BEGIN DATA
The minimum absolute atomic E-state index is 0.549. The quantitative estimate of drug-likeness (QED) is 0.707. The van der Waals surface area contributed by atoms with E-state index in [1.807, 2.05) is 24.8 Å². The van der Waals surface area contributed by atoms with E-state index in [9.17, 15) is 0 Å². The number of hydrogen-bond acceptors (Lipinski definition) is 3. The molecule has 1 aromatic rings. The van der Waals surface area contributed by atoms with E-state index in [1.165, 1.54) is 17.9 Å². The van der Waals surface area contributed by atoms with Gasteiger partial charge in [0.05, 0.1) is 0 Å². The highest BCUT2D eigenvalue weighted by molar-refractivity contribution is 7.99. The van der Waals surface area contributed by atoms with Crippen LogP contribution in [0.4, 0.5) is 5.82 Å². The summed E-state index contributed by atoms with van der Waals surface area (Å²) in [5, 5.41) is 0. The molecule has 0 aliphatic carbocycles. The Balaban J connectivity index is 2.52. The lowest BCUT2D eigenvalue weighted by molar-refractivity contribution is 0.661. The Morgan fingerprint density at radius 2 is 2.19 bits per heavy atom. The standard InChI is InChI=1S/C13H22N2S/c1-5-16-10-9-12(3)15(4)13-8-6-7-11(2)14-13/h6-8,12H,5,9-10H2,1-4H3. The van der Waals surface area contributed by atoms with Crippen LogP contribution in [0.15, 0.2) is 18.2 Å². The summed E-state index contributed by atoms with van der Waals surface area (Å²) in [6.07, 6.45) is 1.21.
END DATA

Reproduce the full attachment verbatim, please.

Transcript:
The minimum absolute atomic E-state index is 0.549. The quantitative estimate of drug-likeness (QED) is 0.707. The van der Waals surface area contributed by atoms with E-state index in [1.807, 2.05) is 24.8 Å². The van der Waals surface area contributed by atoms with E-state index in [9.17, 15) is 0 Å². The number of hydrogen-bond acceptors (Lipinski definition) is 3. The molecule has 1 aromatic rings. The van der Waals surface area contributed by atoms with E-state index in [1.165, 1.54) is 17.9 Å². The van der Waals surface area contributed by atoms with Gasteiger partial charge in [0.05, 0.1) is 0 Å². The highest BCUT2D eigenvalue weighted by molar-refractivity contribution is 7.99. The van der Waals surface area contributed by atoms with Crippen LogP contribution in [0.4, 0.5) is 5.82 Å². The summed E-state index contributed by atoms with van der Waals surface area (Å²) in [5, 5.41) is 0. The molecule has 0 aliphatic carbocycles. The Balaban J connectivity index is 2.52. The lowest BCUT2D eigenvalue weighted by molar-refractivity contribution is 0.661. The Morgan fingerprint density at radius 2 is 2.19 bits per heavy atom. The standard InChI is InChI=1S/C13H22N2S/c1-5-16-10-9-12(3)15(4)13-8-6-7-11(2)14-13/h6-8,12H,5,9-10H2,1-4H3. The van der Waals surface area contributed by atoms with Crippen LogP contribution in [0.15, 0.2) is 18.2 Å². The summed E-state index contributed by atoms with van der Waals surface area (Å²) in [6.07, 6.45) is 1.21.